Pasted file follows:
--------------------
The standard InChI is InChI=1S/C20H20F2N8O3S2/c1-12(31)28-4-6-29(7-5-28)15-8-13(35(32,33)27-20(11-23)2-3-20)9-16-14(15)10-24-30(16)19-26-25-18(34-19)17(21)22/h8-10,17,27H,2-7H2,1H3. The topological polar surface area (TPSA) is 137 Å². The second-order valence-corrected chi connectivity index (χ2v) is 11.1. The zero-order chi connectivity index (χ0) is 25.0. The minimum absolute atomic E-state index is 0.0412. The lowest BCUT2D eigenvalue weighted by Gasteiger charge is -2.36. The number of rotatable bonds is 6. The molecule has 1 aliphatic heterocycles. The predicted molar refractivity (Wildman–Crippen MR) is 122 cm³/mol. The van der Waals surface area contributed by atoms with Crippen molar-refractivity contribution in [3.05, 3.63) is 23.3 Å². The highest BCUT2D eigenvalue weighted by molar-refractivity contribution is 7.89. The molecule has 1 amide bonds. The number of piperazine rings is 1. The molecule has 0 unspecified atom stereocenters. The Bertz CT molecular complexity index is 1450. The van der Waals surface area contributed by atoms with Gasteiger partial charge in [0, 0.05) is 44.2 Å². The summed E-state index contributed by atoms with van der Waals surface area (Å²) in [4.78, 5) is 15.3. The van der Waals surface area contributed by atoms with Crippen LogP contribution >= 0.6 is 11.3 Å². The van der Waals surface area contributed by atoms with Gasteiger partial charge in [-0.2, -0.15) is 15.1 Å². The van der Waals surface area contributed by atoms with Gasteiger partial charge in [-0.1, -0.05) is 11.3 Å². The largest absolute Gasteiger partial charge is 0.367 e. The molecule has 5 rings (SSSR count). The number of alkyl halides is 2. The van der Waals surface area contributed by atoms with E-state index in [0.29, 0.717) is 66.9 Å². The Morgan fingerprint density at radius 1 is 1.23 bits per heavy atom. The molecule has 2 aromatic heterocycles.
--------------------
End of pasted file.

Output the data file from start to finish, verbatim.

The standard InChI is InChI=1S/C20H20F2N8O3S2/c1-12(31)28-4-6-29(7-5-28)15-8-13(35(32,33)27-20(11-23)2-3-20)9-16-14(15)10-24-30(16)19-26-25-18(34-19)17(21)22/h8-10,17,27H,2-7H2,1H3. The topological polar surface area (TPSA) is 137 Å². The second-order valence-corrected chi connectivity index (χ2v) is 11.1. The zero-order chi connectivity index (χ0) is 25.0. The minimum absolute atomic E-state index is 0.0412. The lowest BCUT2D eigenvalue weighted by Gasteiger charge is -2.36. The number of rotatable bonds is 6. The molecule has 1 aliphatic heterocycles. The predicted molar refractivity (Wildman–Crippen MR) is 122 cm³/mol. The van der Waals surface area contributed by atoms with Crippen molar-refractivity contribution in [3.05, 3.63) is 23.3 Å². The highest BCUT2D eigenvalue weighted by molar-refractivity contribution is 7.89. The molecule has 1 amide bonds. The number of piperazine rings is 1. The molecule has 0 unspecified atom stereocenters. The Bertz CT molecular complexity index is 1450. The van der Waals surface area contributed by atoms with Gasteiger partial charge in [0, 0.05) is 44.2 Å². The summed E-state index contributed by atoms with van der Waals surface area (Å²) in [4.78, 5) is 15.3. The van der Waals surface area contributed by atoms with Crippen LogP contribution >= 0.6 is 11.3 Å². The van der Waals surface area contributed by atoms with Gasteiger partial charge in [-0.2, -0.15) is 15.1 Å². The van der Waals surface area contributed by atoms with Gasteiger partial charge in [-0.1, -0.05) is 11.3 Å². The largest absolute Gasteiger partial charge is 0.367 e. The molecule has 5 rings (SSSR count). The number of alkyl halides is 2. The van der Waals surface area contributed by atoms with E-state index in [0.29, 0.717) is 66.9 Å². The Morgan fingerprint density at radius 1 is 1.23 bits per heavy atom. The molecule has 2 aromatic heterocycles.